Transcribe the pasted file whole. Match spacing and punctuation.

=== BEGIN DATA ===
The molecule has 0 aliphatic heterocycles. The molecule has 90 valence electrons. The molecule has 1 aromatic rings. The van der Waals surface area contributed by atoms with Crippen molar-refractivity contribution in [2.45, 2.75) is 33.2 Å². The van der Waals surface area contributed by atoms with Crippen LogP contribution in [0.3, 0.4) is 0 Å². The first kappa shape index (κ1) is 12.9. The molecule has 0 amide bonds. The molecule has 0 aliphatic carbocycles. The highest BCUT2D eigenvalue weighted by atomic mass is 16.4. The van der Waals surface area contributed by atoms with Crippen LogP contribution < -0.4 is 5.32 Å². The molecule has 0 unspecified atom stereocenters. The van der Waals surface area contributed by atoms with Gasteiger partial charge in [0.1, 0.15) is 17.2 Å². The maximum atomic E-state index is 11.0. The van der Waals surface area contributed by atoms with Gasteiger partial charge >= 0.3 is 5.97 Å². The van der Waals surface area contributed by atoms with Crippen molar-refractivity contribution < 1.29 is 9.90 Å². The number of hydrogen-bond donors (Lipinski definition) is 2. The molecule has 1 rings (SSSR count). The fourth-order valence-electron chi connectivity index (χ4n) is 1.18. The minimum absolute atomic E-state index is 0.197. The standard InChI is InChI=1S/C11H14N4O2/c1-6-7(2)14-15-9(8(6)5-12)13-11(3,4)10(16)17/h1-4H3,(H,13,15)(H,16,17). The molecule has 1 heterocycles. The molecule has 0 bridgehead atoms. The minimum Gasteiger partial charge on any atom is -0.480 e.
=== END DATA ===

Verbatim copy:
The molecule has 0 aliphatic heterocycles. The molecule has 90 valence electrons. The molecule has 1 aromatic rings. The van der Waals surface area contributed by atoms with Crippen molar-refractivity contribution in [2.45, 2.75) is 33.2 Å². The van der Waals surface area contributed by atoms with Crippen LogP contribution in [0.3, 0.4) is 0 Å². The first kappa shape index (κ1) is 12.9. The molecule has 0 amide bonds. The molecule has 0 aliphatic carbocycles. The highest BCUT2D eigenvalue weighted by atomic mass is 16.4. The van der Waals surface area contributed by atoms with Crippen LogP contribution < -0.4 is 5.32 Å². The molecule has 0 unspecified atom stereocenters. The van der Waals surface area contributed by atoms with Gasteiger partial charge in [0.1, 0.15) is 17.2 Å². The maximum atomic E-state index is 11.0. The van der Waals surface area contributed by atoms with Gasteiger partial charge >= 0.3 is 5.97 Å². The van der Waals surface area contributed by atoms with Crippen molar-refractivity contribution < 1.29 is 9.90 Å². The number of hydrogen-bond donors (Lipinski definition) is 2. The molecule has 1 rings (SSSR count). The fourth-order valence-electron chi connectivity index (χ4n) is 1.18. The minimum absolute atomic E-state index is 0.197. The standard InChI is InChI=1S/C11H14N4O2/c1-6-7(2)14-15-9(8(6)5-12)13-11(3,4)10(16)17/h1-4H3,(H,13,15)(H,16,17). The molecule has 1 heterocycles. The molecule has 0 bridgehead atoms. The minimum Gasteiger partial charge on any atom is -0.480 e.